Originally posted at SheLoves Magazine.
I have a habit of collecting all things mint or aqua-colored. I line them along my shelves and my desk, even my windowsill—jars and mugs, a hand-made teapot, an antique pan, a couple bowls.
I know I don’t need one more mismatched mint treasure, but vintage stores and clearance shelves have a way of turning up lonely artifacts just begging to come home with me.
I think I collect people the same way.
I make friends on street corners, in grocery lines, in dense traffic in downtown Los Angeles and coffee houses in Seattle. I ask questions like a journalist. We talk about faith and travel, about uncomfortable shoes and new haircuts.
I line their stories up, in shades of aqua and mint along shelves and commit them to memory. Sometimes they remain longtime friends. Sometimes our interaction is fleeting. Every time I am left knowing my own heart more and more.
But I didn’t always make friends this easily. I used to sit on the edge and wait. My eyes would beg for company at my empty lunch table. I did my best to blend in and just get by. I bit my lip. I fought back tears. And I let myself believe the lies of a lonely heart: I am unwanted. I am unlovable. I am broken.
I can’t tell you when or how I stopped feeling that way. Looking back, it’s like a shock—a lightning bolt epiphany—that tells me those thoughts are just lies to keep me lonely. But I suspect the transformation is occurring gradually, like the way a leaky pipe fills up a bucket, drop by beautiful drop.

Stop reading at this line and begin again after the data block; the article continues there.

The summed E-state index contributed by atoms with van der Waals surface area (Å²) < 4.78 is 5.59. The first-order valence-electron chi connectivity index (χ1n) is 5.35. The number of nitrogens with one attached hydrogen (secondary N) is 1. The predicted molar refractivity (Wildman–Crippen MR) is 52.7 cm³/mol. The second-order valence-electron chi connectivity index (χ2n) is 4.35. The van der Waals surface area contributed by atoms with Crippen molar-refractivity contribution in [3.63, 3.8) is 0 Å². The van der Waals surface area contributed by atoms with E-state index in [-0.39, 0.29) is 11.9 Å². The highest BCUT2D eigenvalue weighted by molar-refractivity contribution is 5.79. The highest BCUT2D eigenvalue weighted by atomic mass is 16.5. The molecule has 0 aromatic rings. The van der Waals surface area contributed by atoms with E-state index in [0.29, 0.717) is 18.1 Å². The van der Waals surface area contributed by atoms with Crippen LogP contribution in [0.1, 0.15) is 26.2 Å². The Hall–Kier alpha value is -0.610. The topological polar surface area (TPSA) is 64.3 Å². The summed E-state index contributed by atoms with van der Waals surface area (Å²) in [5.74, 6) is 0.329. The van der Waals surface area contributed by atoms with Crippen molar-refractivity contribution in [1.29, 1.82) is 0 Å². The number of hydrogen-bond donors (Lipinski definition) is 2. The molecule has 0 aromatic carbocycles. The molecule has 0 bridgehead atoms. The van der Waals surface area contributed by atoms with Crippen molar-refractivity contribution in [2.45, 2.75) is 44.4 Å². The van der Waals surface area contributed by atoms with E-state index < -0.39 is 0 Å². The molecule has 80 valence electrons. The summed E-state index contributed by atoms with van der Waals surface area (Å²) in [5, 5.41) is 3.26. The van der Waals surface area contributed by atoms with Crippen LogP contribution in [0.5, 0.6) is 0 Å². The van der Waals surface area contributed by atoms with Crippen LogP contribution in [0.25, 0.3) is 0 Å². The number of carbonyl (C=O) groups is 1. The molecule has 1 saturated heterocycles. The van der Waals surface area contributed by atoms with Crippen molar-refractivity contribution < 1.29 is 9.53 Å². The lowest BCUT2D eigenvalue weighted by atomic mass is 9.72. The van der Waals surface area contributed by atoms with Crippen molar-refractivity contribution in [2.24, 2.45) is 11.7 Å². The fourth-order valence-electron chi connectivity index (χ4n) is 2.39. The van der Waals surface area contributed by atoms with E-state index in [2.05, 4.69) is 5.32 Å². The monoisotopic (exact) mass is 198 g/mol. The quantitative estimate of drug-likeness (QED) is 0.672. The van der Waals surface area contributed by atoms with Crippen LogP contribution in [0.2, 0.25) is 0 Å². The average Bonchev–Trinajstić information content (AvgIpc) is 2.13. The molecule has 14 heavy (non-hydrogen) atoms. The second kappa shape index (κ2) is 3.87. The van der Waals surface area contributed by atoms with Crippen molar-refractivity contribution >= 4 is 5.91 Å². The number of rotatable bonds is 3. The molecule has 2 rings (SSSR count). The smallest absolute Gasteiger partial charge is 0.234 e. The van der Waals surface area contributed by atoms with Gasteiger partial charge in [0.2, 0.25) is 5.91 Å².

I suspect my heart started to expand, so that the more people I met and learned to love, the more my capacity to love grew with it. And the more people I collected in my minty memories, the more grace I found even for myself.
It’s as if the past six years I have been learning to belong to myself, rather than to a place. Idelette has written about how home follows her as she moves. And Rachel said it toojust last week. O glory, their stories read as truth to my adventuring heart.
This week I celebrated my birthday. If there was ever a doubt about how beloved I am, my birthday and Facebook are sure to team up and prove me wrong. Messages poured in from my tribe around the globe—notes from Iraq and Australia, Seattle and San Jose, a call from a South African transplant in Canada and a Norwegian in Louisiana. Notifications set my phone ablaze and I was reminded that there are so many places where I belong, where I am accepted.
I belong to a sun-dappled table and a cup of tea in Holly’s Missouri home. And to a flat in Kolkata, sipping thick, syrupy chai. I belong to an artist’s loft in Los Angeles and a brick cottage in New Orleans. I belong to a red couch in Canada where Idelette and Scott take turns making me cry happy tears.
I never belonged anywhere. And yet, somehow, I’ve found myself belonging everywhere.
And I’m pretty sure that is the greatest birthday gift a girl could ask for: to look around and remember that a daughter of the Most High is home, because her heart is being ever-redeemed and filled with shelves of blue-green Truth.